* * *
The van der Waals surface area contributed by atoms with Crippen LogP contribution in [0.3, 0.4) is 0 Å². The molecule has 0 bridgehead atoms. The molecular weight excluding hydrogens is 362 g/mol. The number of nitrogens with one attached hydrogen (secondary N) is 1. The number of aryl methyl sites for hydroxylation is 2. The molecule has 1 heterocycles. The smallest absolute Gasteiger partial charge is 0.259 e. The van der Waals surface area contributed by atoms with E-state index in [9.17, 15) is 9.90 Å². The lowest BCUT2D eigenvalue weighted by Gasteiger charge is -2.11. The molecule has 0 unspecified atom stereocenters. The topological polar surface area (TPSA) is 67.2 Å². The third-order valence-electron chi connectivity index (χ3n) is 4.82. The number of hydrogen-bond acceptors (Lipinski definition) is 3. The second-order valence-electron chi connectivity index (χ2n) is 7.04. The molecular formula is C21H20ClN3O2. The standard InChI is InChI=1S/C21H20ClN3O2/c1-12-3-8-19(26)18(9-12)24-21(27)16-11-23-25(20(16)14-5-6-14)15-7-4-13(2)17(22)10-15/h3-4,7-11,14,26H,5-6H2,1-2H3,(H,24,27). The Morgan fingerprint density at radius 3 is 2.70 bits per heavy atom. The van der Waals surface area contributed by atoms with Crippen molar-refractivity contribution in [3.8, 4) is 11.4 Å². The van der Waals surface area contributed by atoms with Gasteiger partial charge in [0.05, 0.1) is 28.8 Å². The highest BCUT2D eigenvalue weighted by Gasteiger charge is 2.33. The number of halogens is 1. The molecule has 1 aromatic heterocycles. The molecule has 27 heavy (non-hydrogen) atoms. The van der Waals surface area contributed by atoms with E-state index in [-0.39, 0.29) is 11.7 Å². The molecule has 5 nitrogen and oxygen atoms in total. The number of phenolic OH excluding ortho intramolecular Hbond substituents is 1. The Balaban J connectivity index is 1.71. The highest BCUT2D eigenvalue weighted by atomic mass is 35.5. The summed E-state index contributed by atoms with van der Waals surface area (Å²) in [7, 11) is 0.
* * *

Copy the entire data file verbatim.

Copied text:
The van der Waals surface area contributed by atoms with Crippen LogP contribution in [0.3, 0.4) is 0 Å². The molecule has 0 bridgehead atoms. The molecular weight excluding hydrogens is 362 g/mol. The number of nitrogens with one attached hydrogen (secondary N) is 1. The number of aryl methyl sites for hydroxylation is 2. The molecule has 1 heterocycles. The smallest absolute Gasteiger partial charge is 0.259 e. The van der Waals surface area contributed by atoms with E-state index in [9.17, 15) is 9.90 Å². The lowest BCUT2D eigenvalue weighted by Gasteiger charge is -2.11. The molecule has 0 unspecified atom stereocenters. The topological polar surface area (TPSA) is 67.2 Å². The third-order valence-electron chi connectivity index (χ3n) is 4.82. The number of hydrogen-bond acceptors (Lipinski definition) is 3. The second-order valence-electron chi connectivity index (χ2n) is 7.04. The molecular formula is C21H20ClN3O2. The standard InChI is InChI=1S/C21H20ClN3O2/c1-12-3-8-19(26)18(9-12)24-21(27)16-11-23-25(20(16)14-5-6-14)15-7-4-13(2)17(22)10-15/h3-4,7-11,14,26H,5-6H2,1-2H3,(H,24,27). The Morgan fingerprint density at radius 3 is 2.70 bits per heavy atom. The van der Waals surface area contributed by atoms with Crippen molar-refractivity contribution in [3.8, 4) is 11.4 Å². The van der Waals surface area contributed by atoms with Gasteiger partial charge in [0.05, 0.1) is 28.8 Å². The highest BCUT2D eigenvalue weighted by Gasteiger charge is 2.33. The number of halogens is 1. The molecule has 1 aromatic heterocycles. The molecule has 27 heavy (non-hydrogen) atoms. The van der Waals surface area contributed by atoms with E-state index in [-0.39, 0.29) is 11.7 Å². The molecule has 5 nitrogen and oxygen atoms in total. The number of phenolic OH excluding ortho intramolecular Hbond substituents is 1. The Balaban J connectivity index is 1.71. The highest BCUT2D eigenvalue weighted by atomic mass is 35.5. The summed E-state index contributed by atoms with van der Waals surface area (Å²) in [7, 11) is 0.